Does Zuckerberg still have a copy of my non-driver's license? Will Zuckerberg go on my previous & disabled Facebook account and find my information there. DoesMark Zuckerberg have access to all of our Facebook accounts?

I would advise you to read about the privacy on the web site and to do theresearch needed. To be safe, above all, I would advise that do not put anything on Facebook that could be used against you in the future. As much privacy and trust we have, there is always that chance that something bad could happen.

Before you jump down my throat about how stupid I was to give all that information out - I felt like it was something I needed to do, and I trusted that the information would be kept private. So far so good, I hope. I have learned to besmarter with my Facebook actions, and when I am setting up interviews and interactions I use my personal e-mail address as well as my phone. I still haven't been able to get Facebook to terminate the "fake Nikky Raney" accounts, but I have been able to make it clear to my friends that it's really me.

I am helping my mom a lot with her Facebook, and I have had to do lots of things with her privacy settings. I really hope that people getting into Facebook read all the fine print and do some fine-tuning.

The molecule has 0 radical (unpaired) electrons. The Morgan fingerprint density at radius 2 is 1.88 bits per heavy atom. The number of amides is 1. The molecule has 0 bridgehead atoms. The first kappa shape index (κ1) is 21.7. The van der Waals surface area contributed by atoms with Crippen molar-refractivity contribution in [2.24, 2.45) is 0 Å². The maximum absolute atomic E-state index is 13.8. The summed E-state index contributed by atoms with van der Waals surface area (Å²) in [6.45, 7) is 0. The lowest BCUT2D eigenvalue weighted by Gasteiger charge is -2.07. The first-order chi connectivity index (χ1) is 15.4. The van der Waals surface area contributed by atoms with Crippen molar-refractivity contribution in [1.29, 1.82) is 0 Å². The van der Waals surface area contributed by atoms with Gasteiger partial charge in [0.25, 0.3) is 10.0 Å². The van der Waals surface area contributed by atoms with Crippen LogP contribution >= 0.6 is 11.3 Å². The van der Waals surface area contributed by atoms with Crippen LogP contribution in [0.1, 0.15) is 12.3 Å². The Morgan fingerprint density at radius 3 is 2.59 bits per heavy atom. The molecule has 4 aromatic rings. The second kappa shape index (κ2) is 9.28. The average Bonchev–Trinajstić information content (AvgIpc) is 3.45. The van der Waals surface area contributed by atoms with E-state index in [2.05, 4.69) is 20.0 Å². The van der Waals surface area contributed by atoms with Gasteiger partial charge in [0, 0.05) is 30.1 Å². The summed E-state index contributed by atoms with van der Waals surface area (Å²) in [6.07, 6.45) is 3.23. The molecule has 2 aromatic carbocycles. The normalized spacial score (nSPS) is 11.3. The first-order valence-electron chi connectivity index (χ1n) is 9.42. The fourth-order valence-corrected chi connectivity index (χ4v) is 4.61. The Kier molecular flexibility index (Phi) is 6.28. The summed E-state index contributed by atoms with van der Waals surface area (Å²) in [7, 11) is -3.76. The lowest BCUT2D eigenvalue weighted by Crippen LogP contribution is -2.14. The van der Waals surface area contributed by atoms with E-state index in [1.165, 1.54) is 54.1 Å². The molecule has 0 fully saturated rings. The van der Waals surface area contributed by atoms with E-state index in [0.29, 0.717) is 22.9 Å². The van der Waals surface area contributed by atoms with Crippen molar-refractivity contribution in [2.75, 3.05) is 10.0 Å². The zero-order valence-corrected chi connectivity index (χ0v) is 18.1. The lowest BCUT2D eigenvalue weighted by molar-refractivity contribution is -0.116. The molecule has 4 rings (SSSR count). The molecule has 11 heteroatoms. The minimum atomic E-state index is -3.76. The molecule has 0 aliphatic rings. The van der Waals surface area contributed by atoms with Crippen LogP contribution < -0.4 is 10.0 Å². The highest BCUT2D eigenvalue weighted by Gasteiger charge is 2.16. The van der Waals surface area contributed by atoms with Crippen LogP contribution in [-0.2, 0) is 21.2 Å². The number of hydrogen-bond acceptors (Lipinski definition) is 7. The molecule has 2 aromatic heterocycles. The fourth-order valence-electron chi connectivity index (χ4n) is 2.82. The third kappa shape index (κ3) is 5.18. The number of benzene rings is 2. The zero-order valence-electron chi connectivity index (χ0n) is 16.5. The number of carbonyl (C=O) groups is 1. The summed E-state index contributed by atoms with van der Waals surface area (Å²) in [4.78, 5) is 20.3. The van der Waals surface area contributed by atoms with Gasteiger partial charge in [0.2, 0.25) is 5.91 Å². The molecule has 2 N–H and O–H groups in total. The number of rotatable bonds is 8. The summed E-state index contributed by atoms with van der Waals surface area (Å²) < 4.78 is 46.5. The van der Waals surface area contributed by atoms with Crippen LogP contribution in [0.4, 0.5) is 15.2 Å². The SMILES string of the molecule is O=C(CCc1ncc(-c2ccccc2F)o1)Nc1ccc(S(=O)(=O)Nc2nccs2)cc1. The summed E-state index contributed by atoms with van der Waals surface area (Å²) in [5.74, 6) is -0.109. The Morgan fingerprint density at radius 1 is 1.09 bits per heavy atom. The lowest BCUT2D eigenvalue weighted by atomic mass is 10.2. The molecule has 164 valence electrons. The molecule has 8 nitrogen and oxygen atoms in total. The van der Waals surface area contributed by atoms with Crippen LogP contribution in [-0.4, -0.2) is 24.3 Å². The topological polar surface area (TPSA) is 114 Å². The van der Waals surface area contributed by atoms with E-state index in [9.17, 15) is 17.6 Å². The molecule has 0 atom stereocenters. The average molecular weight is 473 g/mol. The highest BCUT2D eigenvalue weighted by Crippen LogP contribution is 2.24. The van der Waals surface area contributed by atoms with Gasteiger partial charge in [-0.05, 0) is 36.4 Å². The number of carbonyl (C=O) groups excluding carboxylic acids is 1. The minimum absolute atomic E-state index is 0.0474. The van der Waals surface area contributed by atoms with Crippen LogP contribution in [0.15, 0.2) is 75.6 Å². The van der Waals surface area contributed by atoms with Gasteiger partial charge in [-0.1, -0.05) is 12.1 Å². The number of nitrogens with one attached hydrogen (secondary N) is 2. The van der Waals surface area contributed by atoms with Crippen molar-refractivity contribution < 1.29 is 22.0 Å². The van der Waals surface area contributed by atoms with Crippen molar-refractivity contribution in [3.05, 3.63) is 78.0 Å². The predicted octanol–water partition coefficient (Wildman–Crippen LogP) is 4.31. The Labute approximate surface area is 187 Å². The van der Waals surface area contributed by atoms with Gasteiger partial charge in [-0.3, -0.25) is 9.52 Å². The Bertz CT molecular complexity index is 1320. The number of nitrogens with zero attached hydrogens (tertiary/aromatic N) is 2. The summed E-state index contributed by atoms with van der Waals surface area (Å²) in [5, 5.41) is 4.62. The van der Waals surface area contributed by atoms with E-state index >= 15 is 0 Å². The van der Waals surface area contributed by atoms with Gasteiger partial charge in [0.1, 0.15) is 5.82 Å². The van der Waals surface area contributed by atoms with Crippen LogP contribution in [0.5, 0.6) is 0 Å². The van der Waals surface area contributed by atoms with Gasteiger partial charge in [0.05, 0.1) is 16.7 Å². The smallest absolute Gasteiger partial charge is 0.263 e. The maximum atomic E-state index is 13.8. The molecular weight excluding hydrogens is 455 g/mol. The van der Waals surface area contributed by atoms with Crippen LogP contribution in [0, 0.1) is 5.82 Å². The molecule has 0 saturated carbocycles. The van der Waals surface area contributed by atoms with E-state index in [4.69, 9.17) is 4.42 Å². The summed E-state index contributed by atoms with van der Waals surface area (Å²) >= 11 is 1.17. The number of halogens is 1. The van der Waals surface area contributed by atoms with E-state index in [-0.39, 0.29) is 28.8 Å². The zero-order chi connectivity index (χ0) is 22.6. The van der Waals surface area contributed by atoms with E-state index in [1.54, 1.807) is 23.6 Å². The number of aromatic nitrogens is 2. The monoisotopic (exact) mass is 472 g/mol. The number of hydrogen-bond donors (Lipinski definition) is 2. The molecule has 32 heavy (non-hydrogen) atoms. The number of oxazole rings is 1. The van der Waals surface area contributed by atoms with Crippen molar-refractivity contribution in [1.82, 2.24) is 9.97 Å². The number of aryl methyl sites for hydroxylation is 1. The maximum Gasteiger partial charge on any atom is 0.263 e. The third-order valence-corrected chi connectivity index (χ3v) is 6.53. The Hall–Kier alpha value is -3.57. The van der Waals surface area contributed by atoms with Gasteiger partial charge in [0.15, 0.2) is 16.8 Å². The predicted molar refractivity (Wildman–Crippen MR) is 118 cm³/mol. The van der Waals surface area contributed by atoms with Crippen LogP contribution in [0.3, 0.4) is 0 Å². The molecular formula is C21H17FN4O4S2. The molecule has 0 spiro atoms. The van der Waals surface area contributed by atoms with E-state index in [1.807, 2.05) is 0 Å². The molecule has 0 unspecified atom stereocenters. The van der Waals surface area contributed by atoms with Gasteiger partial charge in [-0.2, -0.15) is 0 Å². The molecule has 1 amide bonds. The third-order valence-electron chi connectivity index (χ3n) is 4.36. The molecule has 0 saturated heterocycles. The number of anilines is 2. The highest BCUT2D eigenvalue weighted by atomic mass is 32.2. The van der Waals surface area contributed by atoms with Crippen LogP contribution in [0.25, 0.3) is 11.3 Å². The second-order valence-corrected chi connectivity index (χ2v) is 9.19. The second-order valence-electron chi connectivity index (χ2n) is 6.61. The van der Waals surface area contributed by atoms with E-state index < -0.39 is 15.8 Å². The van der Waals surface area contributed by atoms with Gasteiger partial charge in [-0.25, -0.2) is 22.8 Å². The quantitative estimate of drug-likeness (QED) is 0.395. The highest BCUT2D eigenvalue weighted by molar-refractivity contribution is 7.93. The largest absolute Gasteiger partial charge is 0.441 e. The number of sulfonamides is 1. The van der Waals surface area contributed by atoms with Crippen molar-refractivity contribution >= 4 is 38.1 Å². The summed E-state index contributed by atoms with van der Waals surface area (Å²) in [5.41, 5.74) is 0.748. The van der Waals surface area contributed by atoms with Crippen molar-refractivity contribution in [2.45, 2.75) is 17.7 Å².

I turn 20-years-old in 17 days, and I have come along way since first joining Facebook in 2006. Being put through the privacy tests, hacking, termination, and other situations has really gotten me to appreciate non-social media interaction a lot more. We rely so much on the site that we forget that Zuckerberg could decide he's sick of Facebook and delete the website entirely tomorrow (please don't!).

Always read the "terms and conditions" before accepting.

I still love Facebook, and I am glad that I got my account. I am using my account for networking and not getting tied into the applications like Farmville (I'll save my Farmville rant for another blog). I trust Zuckerberg to keep our stuff private, and I don't plan on leaving Facebook. And if I ever got my account disabled for overuse of the site, I would just keep coming back. I love my Facebook and there's nothing you can do about it!

P.S. And for all the people searching "HOW DO I DELETE MY FACEBOOK?!?" You can always get it terminated. Just send a lot of messages to your friends, send a lot of friend requests, poke everyone you know, and use the site 24/7. The over-use of Facebook got my first account terminated, so I am sure it will work for you.

I will be doing a follow up on this on Friday on my website/personal blog "The Future Of Journalism"

This blog entry was written by Nikky Raney
For questions or suggestions don't hesitate to e-mail me

(the links throughout this blog -the words with hyperlinks attached- link to web sites that will help anyone with privacy questions. Each link is DIFFERENT. I decided to spread them throughout the entry instead of just listening a list ofprivacy help links at the end. So if you are looking for links/articles aboutFacebook privacy, just click around at the links within this entry)


"Most journalists now believe that a person's privacy zone gets smaller and smaller as the person becomes more and more powerful." -- Roger Mudd